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Author: Dr Tim Aung, Primary Care Practitioner, Brisbane, Queensland, Australia. DermNet NZ Editor-in-Chief: A/Prof Amanda Oakley, Dermatologist, Hamilton, New Zealand. Copy edited by Gus Mitchell. January 2020.
An intralesional injection is the direct injection of a therapeutic substance into a lesion or into the skin. The aim of an intralesional injection is to deliver a high concentration of medicine into the site of the pathology to maximise efficacy while minimising systemic adverse effects of the drug.
The most common medication used for intralesional injection is a corticosteroid such as triamcinolone acetonide.
Intralesional steroid is used for localised inflammatory, hyperplastic, and hypertrophic lesions [1,2].
Other drugs that are sometimes injected into skin lesions include 5-fluorouracil (eg, for keloid scar) , bleomycin (eg, for viral wart) , methotrexate (eg, for nail psoriasis) , rose Bengal, and interferon (see Topical and intralesional immunotherapy for melanoma metastases).
Cosmetic use of injected substances include:
It should not be used if the patient is allergic to the specific drug or excipient .
Intralesional injections may not be suitable for widespread or extensive lesions.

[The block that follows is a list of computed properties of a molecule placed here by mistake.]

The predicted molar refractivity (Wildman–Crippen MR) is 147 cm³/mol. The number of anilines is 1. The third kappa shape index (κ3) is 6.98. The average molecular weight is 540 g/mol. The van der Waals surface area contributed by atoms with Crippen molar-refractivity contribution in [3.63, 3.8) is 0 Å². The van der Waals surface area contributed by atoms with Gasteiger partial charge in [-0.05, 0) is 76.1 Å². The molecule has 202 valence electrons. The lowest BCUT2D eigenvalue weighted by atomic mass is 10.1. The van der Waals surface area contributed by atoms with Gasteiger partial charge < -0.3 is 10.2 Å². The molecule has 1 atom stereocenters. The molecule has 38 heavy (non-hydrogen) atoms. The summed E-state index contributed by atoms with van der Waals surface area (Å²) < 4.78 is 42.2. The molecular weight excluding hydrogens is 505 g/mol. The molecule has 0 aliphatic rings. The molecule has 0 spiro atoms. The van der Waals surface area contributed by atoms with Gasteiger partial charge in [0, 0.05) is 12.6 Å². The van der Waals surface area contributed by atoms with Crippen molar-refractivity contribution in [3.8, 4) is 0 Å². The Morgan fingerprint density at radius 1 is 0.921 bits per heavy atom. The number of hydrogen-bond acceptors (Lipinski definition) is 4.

Triamcinolone acetonide is widely available with 10 mg/mL or 40 mg/mL strengths marketed in Australasia. The dose depends on the type, size, and location of the lesion.
0.1–0.2 mL is injected per square centimetre of involved skin. The steroid can be diluted with normal saline or plain local anaesthesic.
A Luer-lock syringe (figure 1) or an insulin syringe can be used with a 25 to 30-gauge needle, or a special syringe set with a controlled depth needle can be used (eg, Dermojet). Otherwise, the medicine may spill if the needle disconnects from the syringe due to the resistance of dense collagen tissue. Insert the needle at a 10 to 20-degree angle for a flat lesion (figure 2), or at an increased angle for a raised lesion. Subcutaneous injection should be avoided.
The procedure can be repeated every 4–6 weeks for 2–3 cycles or longer.
Figure 2 Credit: McGraw Hill Education; used with permission.
An intralesional injection is a painful procedure even when mixed with local anaesthesic, as numbing occurs a few minutes later. Tips for minimising pain are:
An intralesional injection is a simple office-based and relatively safe procedure with proven benefits in specific skin conditions.
The possible side effects of intralesional injection of a corticosteroid are:
If you are not based in New Zealand, we suggest you refer to your national drug approval agency for further information about medicines (eg, the Australian Therapeutic Goods Administration and the US Food and Drug Administration) or a national or state-approved formulary (eg, the New Zealand Formulary and New Zealand Formulary for Children and the British National Formulary and British National Formulary for Children).
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